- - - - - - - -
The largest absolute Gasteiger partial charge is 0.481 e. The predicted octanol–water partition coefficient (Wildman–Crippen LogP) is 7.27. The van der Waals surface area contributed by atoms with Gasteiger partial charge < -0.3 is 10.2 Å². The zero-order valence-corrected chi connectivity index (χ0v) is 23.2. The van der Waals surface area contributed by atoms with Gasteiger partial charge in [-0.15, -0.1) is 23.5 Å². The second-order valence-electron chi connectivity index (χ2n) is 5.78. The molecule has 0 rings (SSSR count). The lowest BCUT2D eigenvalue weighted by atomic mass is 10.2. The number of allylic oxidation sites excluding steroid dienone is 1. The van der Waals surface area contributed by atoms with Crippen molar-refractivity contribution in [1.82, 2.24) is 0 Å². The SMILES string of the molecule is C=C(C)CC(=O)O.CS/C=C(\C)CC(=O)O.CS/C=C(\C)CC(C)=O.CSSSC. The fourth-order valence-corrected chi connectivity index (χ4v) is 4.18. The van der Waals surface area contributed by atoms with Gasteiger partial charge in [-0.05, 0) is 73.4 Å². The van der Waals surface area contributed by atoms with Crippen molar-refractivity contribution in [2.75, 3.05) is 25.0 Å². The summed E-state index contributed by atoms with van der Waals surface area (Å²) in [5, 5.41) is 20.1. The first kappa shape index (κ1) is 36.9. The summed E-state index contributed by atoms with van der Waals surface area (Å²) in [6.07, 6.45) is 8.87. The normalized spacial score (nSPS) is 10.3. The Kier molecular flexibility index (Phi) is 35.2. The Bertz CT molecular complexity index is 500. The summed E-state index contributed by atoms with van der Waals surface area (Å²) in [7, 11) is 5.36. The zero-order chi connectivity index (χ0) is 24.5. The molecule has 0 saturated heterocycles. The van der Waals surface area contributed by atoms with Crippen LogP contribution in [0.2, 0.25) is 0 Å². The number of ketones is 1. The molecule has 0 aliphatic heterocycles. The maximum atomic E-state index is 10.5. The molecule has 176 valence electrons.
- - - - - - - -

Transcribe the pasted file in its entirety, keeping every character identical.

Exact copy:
The largest absolute Gasteiger partial charge is 0.481 e. The predicted octanol–water partition coefficient (Wildman–Crippen LogP) is 7.27. The van der Waals surface area contributed by atoms with Gasteiger partial charge < -0.3 is 10.2 Å². The zero-order valence-corrected chi connectivity index (χ0v) is 23.2. The van der Waals surface area contributed by atoms with Gasteiger partial charge in [-0.15, -0.1) is 23.5 Å². The second-order valence-electron chi connectivity index (χ2n) is 5.78. The molecule has 0 rings (SSSR count). The lowest BCUT2D eigenvalue weighted by atomic mass is 10.2. The number of allylic oxidation sites excluding steroid dienone is 1. The van der Waals surface area contributed by atoms with Crippen molar-refractivity contribution in [1.82, 2.24) is 0 Å². The SMILES string of the molecule is C=C(C)CC(=O)O.CS/C=C(\C)CC(=O)O.CS/C=C(\C)CC(C)=O.CSSSC. The fourth-order valence-corrected chi connectivity index (χ4v) is 4.18. The van der Waals surface area contributed by atoms with Gasteiger partial charge in [-0.05, 0) is 73.4 Å². The van der Waals surface area contributed by atoms with Crippen molar-refractivity contribution in [2.75, 3.05) is 25.0 Å². The summed E-state index contributed by atoms with van der Waals surface area (Å²) in [5, 5.41) is 20.1. The first kappa shape index (κ1) is 36.9. The summed E-state index contributed by atoms with van der Waals surface area (Å²) in [6.07, 6.45) is 8.87. The normalized spacial score (nSPS) is 10.3. The Kier molecular flexibility index (Phi) is 35.2. The Bertz CT molecular complexity index is 500. The summed E-state index contributed by atoms with van der Waals surface area (Å²) in [7, 11) is 5.36. The zero-order chi connectivity index (χ0) is 24.5. The molecule has 0 saturated heterocycles. The van der Waals surface area contributed by atoms with Crippen LogP contribution in [0.2, 0.25) is 0 Å². The number of ketones is 1. The molecule has 0 aliphatic heterocycles. The maximum atomic E-state index is 10.5. The molecule has 176 valence electrons.